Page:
Radical Promises

Sean Siperstein

The achievement, and the ongoing challenge, of the landmark Report of the Brown University Steering Committee on Slavery and Justice lies in its radical promise. Rather than continuing to allow critical, foundational history to remain “hidden in plain sight,” as President Ruth J. Simmons aptly described it, the University chose to face it head-on and, moreover, to embrace the work of repair as ongoing and requiring deeper effort than just one committee’s work.1 In that sense, President Simmons’ charge to the Steering Committee on Slavery and Justice opened the door to something radical, in the sense that civil rights organizer Ella Baker defined it: “I use the term radical in its original meaning — getting down to and understanding the root cause,”2 in order to point the way toward a truly meaningful and democratic society. That particular radicalism certainly spoke to me as a student of history who had come to Brown precisely because I believed it was the kind of place where (unlike my fairly homogenous white, residentially segregated, suburban upbringing on Long Island) this sort of bold and necessary conversation took center stage — with all of its attendant passions, perils, and, ultimately, promise.

In the spring of 2004, I was one of twenty or so students to sign up for the Undergraduate Group Research Project being commissioned that fall by the Committee. Under the guidance of Professor James Campbell and Professor Seth Rockman, we grappled weekly with readings like Edward Ball’s Slaves in the Family, viewed primary sources at the John Carter Brown Library and the John Hay Library, and engaged with the Committee’s public speakers (having lunch with legendary historian John Hope Franklin was a particular highlight). Everyone had some involvement in creating a museum exhibit about the voyage of the slave ship Sally, with a subset of the group taking the lead. My classmates studied topics like memorialization, truth and reconciliation, the Black experience at Brown, and the University’s historical relationship to the disenfranchisement of Black citizens in Rhode Island.3 My own project, along with four others, involved examining retrospective justice and accountability in light of contemporary efforts to prosecute those responsible for the murders of activists involved in the Mississippi Freedom Movement of the 1960s.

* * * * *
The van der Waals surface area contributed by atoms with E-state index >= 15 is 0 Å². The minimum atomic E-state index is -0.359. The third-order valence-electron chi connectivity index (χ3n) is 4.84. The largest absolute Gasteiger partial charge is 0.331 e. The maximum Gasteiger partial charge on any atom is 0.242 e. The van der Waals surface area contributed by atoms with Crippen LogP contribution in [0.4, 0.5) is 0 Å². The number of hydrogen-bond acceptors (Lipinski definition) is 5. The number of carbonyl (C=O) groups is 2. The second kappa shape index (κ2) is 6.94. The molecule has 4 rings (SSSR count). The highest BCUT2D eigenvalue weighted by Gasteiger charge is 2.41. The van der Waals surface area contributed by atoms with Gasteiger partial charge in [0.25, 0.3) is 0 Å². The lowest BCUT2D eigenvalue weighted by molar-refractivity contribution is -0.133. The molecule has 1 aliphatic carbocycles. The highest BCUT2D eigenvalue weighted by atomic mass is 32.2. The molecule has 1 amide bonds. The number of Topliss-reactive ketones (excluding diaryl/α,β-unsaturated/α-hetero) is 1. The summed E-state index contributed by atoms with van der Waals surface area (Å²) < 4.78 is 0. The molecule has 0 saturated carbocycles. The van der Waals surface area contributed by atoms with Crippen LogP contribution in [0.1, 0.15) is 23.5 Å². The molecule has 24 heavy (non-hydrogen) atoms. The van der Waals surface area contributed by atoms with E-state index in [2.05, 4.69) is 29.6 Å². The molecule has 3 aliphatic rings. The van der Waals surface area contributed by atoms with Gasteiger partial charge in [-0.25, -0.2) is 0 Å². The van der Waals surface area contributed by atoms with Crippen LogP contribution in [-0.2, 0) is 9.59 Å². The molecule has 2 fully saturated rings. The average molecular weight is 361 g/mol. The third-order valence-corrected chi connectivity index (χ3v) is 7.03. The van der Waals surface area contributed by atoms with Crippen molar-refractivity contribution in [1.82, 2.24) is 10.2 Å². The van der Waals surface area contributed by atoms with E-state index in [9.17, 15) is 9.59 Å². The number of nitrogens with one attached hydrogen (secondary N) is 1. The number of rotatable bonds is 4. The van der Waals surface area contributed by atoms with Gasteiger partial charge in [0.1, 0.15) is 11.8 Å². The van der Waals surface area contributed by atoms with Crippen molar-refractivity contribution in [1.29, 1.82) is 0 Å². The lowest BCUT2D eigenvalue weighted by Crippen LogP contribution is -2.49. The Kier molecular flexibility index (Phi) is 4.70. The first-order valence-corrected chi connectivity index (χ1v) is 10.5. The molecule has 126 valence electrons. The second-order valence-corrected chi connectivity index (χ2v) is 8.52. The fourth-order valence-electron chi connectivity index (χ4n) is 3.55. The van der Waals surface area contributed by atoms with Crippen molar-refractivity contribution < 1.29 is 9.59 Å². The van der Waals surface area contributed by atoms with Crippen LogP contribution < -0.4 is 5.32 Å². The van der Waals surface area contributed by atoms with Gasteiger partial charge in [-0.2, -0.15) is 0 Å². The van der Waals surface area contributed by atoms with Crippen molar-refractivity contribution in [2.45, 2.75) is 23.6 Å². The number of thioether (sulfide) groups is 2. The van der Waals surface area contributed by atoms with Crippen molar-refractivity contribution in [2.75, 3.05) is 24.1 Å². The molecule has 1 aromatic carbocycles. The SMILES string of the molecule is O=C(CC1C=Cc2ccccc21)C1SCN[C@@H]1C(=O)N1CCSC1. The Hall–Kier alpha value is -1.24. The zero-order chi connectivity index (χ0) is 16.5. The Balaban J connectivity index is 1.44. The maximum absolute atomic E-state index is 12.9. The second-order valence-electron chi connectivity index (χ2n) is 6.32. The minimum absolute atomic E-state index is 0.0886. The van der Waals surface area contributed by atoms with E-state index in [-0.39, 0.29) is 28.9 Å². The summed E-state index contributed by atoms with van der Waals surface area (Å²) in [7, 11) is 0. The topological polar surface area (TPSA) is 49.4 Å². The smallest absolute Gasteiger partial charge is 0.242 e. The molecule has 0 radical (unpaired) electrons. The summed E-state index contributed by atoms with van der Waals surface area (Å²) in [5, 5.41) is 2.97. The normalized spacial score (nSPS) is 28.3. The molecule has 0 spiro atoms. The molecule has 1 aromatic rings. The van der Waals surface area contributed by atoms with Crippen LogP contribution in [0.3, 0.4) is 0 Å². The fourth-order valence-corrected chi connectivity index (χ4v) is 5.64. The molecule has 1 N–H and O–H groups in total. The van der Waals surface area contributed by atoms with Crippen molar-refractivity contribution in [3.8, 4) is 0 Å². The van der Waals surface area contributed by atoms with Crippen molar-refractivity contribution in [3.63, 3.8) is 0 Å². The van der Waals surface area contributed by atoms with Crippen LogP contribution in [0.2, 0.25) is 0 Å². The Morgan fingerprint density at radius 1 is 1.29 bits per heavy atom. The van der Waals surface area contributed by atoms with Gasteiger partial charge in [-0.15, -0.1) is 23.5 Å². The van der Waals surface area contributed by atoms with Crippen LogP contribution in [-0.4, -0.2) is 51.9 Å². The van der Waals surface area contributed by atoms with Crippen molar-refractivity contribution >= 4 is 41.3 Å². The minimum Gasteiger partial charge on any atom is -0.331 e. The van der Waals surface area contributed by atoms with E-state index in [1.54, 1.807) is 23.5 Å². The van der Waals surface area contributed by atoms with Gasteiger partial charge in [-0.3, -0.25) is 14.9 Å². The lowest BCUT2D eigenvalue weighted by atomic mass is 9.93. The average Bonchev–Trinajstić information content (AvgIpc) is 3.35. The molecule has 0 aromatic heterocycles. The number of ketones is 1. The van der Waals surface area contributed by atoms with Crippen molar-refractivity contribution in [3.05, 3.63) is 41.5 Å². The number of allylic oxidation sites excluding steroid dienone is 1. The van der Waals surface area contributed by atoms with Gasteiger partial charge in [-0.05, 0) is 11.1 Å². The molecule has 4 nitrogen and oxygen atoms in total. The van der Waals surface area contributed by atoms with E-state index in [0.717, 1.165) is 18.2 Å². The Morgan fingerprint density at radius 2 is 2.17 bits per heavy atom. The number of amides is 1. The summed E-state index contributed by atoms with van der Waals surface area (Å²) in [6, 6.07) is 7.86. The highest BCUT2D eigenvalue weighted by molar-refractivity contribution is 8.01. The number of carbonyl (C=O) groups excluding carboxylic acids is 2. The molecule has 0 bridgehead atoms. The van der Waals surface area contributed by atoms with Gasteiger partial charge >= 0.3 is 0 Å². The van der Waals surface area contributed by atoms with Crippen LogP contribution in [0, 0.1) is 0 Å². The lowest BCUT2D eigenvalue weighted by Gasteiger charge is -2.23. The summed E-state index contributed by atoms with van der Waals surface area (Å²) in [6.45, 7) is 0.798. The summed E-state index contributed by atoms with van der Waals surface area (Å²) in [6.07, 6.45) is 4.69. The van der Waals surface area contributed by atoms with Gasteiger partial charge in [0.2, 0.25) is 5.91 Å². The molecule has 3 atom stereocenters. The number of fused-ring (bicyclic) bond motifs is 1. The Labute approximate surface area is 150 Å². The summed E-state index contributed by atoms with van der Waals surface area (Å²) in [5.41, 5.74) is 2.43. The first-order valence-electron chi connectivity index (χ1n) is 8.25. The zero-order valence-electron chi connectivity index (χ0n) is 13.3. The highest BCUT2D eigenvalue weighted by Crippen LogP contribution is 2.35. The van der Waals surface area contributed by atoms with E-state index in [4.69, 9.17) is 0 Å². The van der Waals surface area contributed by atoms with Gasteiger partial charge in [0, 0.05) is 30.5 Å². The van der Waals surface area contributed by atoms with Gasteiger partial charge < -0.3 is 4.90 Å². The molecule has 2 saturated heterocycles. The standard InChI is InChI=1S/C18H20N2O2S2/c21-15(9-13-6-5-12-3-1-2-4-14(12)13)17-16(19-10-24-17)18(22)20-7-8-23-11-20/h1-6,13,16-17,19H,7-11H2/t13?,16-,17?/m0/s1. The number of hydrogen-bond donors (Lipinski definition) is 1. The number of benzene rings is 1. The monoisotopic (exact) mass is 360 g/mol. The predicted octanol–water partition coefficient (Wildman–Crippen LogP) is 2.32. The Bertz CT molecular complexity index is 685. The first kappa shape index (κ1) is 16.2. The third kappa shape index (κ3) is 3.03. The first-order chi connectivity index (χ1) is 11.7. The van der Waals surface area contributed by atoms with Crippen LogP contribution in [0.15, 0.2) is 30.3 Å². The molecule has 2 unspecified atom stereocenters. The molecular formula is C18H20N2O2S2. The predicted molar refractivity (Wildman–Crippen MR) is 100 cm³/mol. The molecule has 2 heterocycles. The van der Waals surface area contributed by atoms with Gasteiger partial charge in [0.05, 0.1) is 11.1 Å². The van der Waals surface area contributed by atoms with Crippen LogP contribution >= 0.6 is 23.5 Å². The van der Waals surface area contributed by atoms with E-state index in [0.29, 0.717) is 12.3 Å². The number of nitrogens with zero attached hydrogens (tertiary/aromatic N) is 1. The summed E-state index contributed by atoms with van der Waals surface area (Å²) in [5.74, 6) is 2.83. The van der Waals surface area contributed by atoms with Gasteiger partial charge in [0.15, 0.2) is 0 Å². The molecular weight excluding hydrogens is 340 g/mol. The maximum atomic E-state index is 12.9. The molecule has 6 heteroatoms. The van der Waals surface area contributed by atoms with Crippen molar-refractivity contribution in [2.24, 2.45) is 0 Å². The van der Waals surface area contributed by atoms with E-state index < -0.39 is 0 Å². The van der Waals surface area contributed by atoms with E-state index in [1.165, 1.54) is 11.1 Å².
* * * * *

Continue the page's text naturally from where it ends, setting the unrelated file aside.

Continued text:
Our group also felt moved to do something we hadn’t been charged with: we delivered our own recommendations to the Committee about what its forthcoming recommendations to the University should entail. As we noted at the time, “Taking the legacies of Slavery and contemporary aspirations for Justice to their logical conclusions, we quickly realized that the scope of our enterprise extended over four centuries and stretched from historical analysis to present-day policy prescriptions. …It is impossible to separate our study of the historical relationship between Brown University and slavery from our obligation to confront the complex legacy of slavery in this country, and Brown’s role in perpetuating, challenging, or accepting that legacy.”4 Many of our suggestions overlapped with the Committee’s ultimate recommendations, such as the creation of an academic center, commissioning an on-campus memorial, and a material commitment to Providence public schools. Several were more specific, such as strengthening what was then called the Third World Center (now the Brown Center for Students of Color) and Black student representation at the University, and some went beyond the Report’s ultimate scope, such as ensuring a living wage for all Brown employees and Brown taking an institutional stance against voter disenfranchisement in Rhode Island.

It is that history of clear-eyed engagement with the deeper implications of the Report, and the profound impact that the Committee’s work might have over time, that I still take away each time I revisit it, which motivates my involvement with its living legacy, the Center for the Study of Slavery and Justice (CSSJ). I currently co-chair the Friends of CSSJ, a group of alumni that supports the Center by highlighting its research and public humanities work to the global Brown alumni community, and working to expand its network of supporters. Through my involvement with the CSSJ and with the Friends, I’ve found, as an alumni leader, what I most cherished as a student: a community dedicated to advancing the work of accurately telling the story of America while connecting it to contemporary struggles for justice. In 2020, as the nation grappled with a pandemic that laid bare some of the inequality that traces its roots to slavery, alongside uprisings for racial justice, that work became all the more vital.

In the spring of 2005, I visited the John Brown House near campus, and brought up the namesake’s legacy as someone who unapologetically traded in human beings. This subject, which had not been raised on the tour or in exhibits, made the tour guide visibly uncomfortable. A dozen years later, while attending a CSSJ program on campus, I learned that my classmates’ exhibit on the Sally had ultimately come to reside at the John Brown House. Such is the potential of this Report and the process it unlocked. It calls on us to continue that active reckoning and the work of repair, as a University community, as a nation, and as a global community.

Sean Siperstein, who earned his bachelor’s degree as a member of Brown’s Class of 2005, is a litigation attorney and project manager in Washington, DC.